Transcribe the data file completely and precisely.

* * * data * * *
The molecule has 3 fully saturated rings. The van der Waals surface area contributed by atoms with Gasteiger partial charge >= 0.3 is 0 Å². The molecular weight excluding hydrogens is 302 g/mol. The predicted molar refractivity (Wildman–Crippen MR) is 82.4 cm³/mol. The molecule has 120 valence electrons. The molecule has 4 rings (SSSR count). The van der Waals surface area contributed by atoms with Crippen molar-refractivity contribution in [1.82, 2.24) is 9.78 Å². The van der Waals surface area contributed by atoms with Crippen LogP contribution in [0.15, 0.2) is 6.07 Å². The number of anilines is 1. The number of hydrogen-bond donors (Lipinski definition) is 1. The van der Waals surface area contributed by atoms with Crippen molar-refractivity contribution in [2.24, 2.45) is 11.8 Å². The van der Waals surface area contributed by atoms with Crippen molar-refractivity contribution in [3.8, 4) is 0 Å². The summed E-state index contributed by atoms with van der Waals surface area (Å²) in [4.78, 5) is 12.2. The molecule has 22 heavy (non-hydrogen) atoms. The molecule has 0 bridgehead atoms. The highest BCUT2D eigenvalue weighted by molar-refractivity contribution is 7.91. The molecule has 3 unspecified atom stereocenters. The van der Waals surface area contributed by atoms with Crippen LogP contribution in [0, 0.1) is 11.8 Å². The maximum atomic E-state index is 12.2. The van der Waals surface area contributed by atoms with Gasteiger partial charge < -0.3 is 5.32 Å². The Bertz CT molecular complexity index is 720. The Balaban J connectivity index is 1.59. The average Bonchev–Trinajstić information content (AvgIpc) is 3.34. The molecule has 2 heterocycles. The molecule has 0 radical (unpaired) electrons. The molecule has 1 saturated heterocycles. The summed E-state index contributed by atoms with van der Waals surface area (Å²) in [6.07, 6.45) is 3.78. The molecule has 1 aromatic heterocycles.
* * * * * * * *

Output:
The molecule has 3 fully saturated rings. The van der Waals surface area contributed by atoms with Gasteiger partial charge >= 0.3 is 0 Å². The molecular weight excluding hydrogens is 302 g/mol. The predicted molar refractivity (Wildman–Crippen MR) is 82.4 cm³/mol. The molecule has 120 valence electrons. The molecule has 4 rings (SSSR count). The van der Waals surface area contributed by atoms with Crippen molar-refractivity contribution in [1.82, 2.24) is 9.78 Å². The van der Waals surface area contributed by atoms with Crippen LogP contribution in [0.15, 0.2) is 6.07 Å². The number of anilines is 1. The number of hydrogen-bond donors (Lipinski definition) is 1. The van der Waals surface area contributed by atoms with Crippen molar-refractivity contribution in [2.24, 2.45) is 11.8 Å². The van der Waals surface area contributed by atoms with Crippen molar-refractivity contribution in [3.8, 4) is 0 Å². The summed E-state index contributed by atoms with van der Waals surface area (Å²) in [4.78, 5) is 12.2. The molecule has 22 heavy (non-hydrogen) atoms. The molecule has 0 bridgehead atoms. The highest BCUT2D eigenvalue weighted by molar-refractivity contribution is 7.91. The molecule has 3 unspecified atom stereocenters. The van der Waals surface area contributed by atoms with Crippen LogP contribution in [0, 0.1) is 11.8 Å². The maximum atomic E-state index is 12.2. The van der Waals surface area contributed by atoms with Gasteiger partial charge < -0.3 is 5.32 Å². The Bertz CT molecular complexity index is 720. The Balaban J connectivity index is 1.59. The average Bonchev–Trinajstić information content (AvgIpc) is 3.34. The molecule has 2 heterocycles. The molecule has 0 radical (unpaired) electrons. The molecule has 1 saturated heterocycles. The summed E-state index contributed by atoms with van der Waals surface area (Å²) in [6.07, 6.45) is 3.78. The molecule has 1 aromatic heterocycles.